Communities across the state may start taxing online shopping. It's a proposal up for consideration by the Alaska Municipal League at its annual conference in Anchorage this week.

Much of Alaska already has a local sales tax for goods sold in physical stores, but online retailers are a relatively new frontier -- one that the 165 Alaskan cities and boroughs, who make up the league, want to explore.

In June, the U.S. Supreme Court determined it is legal to apply local sales tax to internet retailers who sell in a location, but have no physical property or employees there. The case, South Dakota v. Wayfair, stemmed from a state tax in South Dakota. There's no state sales tax and governor-elect Mike Dunleavy says he doesn't plan to implement one, but AML Executive Director Nils Andreassen says he doesn't have to.

"The fact is that there are existing taxes for a hundred different municipalities across the state, and so it's not a new tax," Andreassen said Tuesday. "It's just implementing current taxes at the local level, and it doesn't require a statewide tax, at all."

Andreassen says municipalities that already have sales taxes may be able to boost revenue and level the playing field for local businesses, who have to charge sales tax of their customers.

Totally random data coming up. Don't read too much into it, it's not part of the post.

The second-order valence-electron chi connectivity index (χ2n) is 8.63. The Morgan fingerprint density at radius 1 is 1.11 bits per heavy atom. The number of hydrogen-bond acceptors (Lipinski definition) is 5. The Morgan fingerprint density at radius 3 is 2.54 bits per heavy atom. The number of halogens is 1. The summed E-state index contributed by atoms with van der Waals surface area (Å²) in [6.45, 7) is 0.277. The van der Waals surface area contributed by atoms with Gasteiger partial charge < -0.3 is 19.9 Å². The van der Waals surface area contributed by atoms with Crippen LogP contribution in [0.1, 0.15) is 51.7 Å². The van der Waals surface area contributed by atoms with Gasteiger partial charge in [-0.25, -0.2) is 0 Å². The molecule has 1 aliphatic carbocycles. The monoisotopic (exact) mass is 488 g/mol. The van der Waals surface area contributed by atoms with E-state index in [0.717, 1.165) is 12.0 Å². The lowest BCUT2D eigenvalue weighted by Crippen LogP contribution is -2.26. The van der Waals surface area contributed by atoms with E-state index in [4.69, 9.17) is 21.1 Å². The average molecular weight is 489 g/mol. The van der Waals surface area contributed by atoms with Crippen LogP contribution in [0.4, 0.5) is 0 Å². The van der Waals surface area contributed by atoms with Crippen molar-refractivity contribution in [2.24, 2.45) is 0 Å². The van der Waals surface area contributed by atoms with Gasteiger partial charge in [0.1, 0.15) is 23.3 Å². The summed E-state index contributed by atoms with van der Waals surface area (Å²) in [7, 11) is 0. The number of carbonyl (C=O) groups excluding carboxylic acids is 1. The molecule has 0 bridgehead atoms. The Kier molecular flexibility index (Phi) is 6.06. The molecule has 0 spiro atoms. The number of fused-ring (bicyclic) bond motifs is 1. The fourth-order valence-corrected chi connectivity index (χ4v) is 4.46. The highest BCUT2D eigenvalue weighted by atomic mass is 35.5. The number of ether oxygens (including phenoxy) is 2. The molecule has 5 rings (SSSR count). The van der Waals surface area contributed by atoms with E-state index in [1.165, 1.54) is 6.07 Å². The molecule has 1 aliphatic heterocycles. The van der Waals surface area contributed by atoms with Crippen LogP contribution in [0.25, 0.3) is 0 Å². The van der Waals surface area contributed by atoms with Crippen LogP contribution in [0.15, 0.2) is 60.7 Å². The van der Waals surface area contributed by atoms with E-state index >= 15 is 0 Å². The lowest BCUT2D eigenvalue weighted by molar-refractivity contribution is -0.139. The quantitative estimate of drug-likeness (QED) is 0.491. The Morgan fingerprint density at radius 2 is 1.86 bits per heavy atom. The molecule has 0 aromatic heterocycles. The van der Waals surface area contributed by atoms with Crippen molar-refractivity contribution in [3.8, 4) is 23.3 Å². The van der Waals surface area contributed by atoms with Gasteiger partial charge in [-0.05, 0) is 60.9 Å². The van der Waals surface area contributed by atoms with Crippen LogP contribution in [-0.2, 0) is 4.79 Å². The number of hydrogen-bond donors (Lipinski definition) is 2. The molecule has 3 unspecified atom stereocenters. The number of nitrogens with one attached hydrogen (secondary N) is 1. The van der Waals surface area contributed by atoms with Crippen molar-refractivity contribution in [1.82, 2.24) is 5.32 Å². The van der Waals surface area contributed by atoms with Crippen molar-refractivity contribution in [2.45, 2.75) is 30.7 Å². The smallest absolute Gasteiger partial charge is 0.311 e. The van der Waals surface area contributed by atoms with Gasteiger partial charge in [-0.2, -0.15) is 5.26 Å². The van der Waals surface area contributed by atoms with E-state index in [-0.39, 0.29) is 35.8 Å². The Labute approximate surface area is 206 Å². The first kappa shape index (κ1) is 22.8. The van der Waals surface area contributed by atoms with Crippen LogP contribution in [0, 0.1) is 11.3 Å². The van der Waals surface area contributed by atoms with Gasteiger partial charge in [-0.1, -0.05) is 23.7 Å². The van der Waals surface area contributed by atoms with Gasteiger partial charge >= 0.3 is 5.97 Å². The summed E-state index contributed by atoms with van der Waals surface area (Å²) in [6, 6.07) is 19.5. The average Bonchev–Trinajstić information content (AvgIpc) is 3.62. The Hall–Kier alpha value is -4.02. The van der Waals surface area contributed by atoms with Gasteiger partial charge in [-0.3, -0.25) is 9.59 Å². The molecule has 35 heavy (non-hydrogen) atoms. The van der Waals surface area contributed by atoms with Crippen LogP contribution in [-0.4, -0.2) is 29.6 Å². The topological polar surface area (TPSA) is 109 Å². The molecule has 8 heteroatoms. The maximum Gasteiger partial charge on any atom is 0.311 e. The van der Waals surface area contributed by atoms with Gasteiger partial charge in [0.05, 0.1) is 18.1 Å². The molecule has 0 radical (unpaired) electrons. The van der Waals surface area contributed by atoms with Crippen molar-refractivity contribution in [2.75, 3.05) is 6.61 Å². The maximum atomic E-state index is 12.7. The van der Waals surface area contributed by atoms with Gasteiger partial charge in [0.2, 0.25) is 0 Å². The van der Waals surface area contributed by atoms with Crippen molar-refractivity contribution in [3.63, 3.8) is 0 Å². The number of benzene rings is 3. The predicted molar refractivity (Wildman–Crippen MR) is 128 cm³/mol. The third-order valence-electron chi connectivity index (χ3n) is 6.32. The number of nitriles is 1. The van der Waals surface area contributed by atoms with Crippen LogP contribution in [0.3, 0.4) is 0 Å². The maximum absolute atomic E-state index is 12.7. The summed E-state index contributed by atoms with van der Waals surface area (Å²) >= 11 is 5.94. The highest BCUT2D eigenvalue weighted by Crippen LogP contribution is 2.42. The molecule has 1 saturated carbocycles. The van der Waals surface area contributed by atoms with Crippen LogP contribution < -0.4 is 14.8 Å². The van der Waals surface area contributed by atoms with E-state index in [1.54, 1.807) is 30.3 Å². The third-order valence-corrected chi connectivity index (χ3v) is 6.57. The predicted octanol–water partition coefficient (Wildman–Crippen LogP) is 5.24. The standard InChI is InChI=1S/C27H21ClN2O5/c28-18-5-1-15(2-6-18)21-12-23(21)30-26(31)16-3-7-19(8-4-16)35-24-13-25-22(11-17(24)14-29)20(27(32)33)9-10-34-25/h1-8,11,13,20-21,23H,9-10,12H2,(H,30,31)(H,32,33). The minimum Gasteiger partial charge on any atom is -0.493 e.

The online sales tax proposal is still in draft form, and the league hasn't taken a formal position on the idea. It's slated for review by community leaders on Thursday.

Andreassen notes that there are still many logistics to sort through before AML take any decisive action. For example, communities would have to agree on which items would be subject to the tax, and whether to provide exemptions for certain need-based items. 

"It does require a lot of coordination between all of those municipalities that have current taxes," Andreassen said.

If AML does move forward with the proposal, Andreassen says concrete policy decisions won't likely be made until next year.

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